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Care leaders says social care White Paper fails to address workforce crisis

Commons

Care leaders have expressed their disappointment at the lack of new funding to tackle the sector’s workforce crisis in yesterday’s White Paper.

The ten-year vision published by the government outlined how the government will spend over £1bn over the next three years on improving the lives of people who receive care as well as their families and carers.

The plans include £300m in increasing supported housing, £150m on improving social care digital technology to support care quality and independent living, and £500m on carer training and qualifications.

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James Rycroft, managing director at specialist dementia care provider, Vida Healthcare, said he was “disappointed” that the plans contained no additional funding for social care with the sector to receive 15% of the total £5.4bn health and social care fund over the next three years.

“This is simply not good enough as social care needs funding immediately,” James said. “We are left paying more tax for very little return and it highlights that the cost of care is clearly not understood by the government. If it was, a larger proportion of the fund would have been allocated.”

While welcoming the government’s plans to invest in staff training, extra care housing and in new technology, Mike Padgham, chair of the Independent Care Group, labelled the paper a “vision without action”.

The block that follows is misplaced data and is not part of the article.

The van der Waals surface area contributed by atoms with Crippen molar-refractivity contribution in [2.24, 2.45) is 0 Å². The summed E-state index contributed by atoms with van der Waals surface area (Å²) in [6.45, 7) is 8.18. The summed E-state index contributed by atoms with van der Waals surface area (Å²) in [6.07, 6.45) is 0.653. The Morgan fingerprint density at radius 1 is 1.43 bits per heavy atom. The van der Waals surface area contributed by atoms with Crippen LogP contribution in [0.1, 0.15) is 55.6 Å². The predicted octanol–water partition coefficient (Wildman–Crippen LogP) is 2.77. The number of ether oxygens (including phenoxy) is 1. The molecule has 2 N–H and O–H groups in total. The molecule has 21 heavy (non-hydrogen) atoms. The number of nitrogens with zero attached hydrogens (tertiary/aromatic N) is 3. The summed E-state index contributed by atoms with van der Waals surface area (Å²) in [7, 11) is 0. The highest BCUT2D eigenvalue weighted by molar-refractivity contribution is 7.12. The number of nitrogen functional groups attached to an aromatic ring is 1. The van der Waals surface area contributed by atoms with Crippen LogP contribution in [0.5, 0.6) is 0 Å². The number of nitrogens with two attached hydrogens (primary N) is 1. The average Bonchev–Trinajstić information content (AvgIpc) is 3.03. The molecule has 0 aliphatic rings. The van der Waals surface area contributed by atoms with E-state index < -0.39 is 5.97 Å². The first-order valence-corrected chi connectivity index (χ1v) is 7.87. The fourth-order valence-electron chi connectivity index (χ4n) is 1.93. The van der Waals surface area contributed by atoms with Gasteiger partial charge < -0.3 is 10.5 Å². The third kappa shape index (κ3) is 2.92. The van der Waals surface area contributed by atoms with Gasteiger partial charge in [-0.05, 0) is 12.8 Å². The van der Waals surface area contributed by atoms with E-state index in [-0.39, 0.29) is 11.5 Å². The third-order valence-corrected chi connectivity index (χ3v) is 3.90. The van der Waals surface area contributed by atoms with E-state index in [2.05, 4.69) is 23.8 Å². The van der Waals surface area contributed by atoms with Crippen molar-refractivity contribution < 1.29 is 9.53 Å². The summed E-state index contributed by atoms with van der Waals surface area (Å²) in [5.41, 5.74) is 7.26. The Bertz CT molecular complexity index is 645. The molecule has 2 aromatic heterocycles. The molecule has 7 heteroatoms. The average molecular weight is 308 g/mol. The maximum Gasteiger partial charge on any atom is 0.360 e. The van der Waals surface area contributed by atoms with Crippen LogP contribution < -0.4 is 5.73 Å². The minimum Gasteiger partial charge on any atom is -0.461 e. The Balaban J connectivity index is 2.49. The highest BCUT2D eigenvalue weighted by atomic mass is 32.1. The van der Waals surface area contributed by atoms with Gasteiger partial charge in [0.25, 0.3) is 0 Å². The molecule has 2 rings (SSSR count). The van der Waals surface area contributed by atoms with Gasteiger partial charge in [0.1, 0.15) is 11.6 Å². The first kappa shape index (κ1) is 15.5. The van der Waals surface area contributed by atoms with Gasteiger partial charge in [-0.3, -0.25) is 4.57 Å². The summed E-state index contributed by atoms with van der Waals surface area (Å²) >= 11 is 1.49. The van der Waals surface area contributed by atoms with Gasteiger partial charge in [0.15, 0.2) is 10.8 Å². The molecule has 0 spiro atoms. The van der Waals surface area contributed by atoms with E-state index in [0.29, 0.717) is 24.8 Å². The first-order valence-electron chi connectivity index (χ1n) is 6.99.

“There is no promise of any extra funding, other than what has already been announced, to help recruit and retain the thousands of extra staff we need to tackle a growing crisis in the sector,” Mike said.

“And there is no real, bold, long-term plan for the total reform of the social care sector that everyone wants.”

Neil Russell, Chairman of specialist neurological care group PJ Care, said the promised 6.6% increase in Minimum/Living Wage for employees could increase pressure on care providers unless it was matched by increases in fees for providers.

“We need to be able to pay our staff a wage that their role deserves, especially in the face of higher-paid, less pressured roles currently available in retail, hospitality and warehousing,” Neil said.

Dr Rhidian Hughes, Chief Executive of the Voluntary Organisations Disability Group (VODG), said the government’s ambitions to improve the lot of care workers fells “far short” with “no measurable impact on care worker take home pay”.

“We believe that it is only by investing in our people and rewarding and lifting care staff out of low pay, will the long-term ambitions set out in the White Paper be fully realised,” Dr Hughes added.

The Care Workers’ Charity (CWC) also expressed disappointment with “many respects” of the Paper.

The charity commented: “We are pleased that the government recognises the need for reform but after reading the “People at the Heart of Care” White Paper which has been released today we cannot help but feel disappointed in many respects.

“To discuss care workers’ rate of pay increase in terms of the National Living Wage increase is saddening as we believe that care workers should never be placed in this category of pay and expect to feel valued.

“We are disappointed to not see stronger steps such as registration to support the workforce to be recognised as professional. If the government hopes to begin to tackle issues in social care there must be a better investment into the workforce. While we are glad that this conversation on reform has begun, we hope that improvements over the next three years will go much further than today’s Paper.”

 

Tags : FundingLegislationRecruitmentwhite paper
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The author Lee Peart

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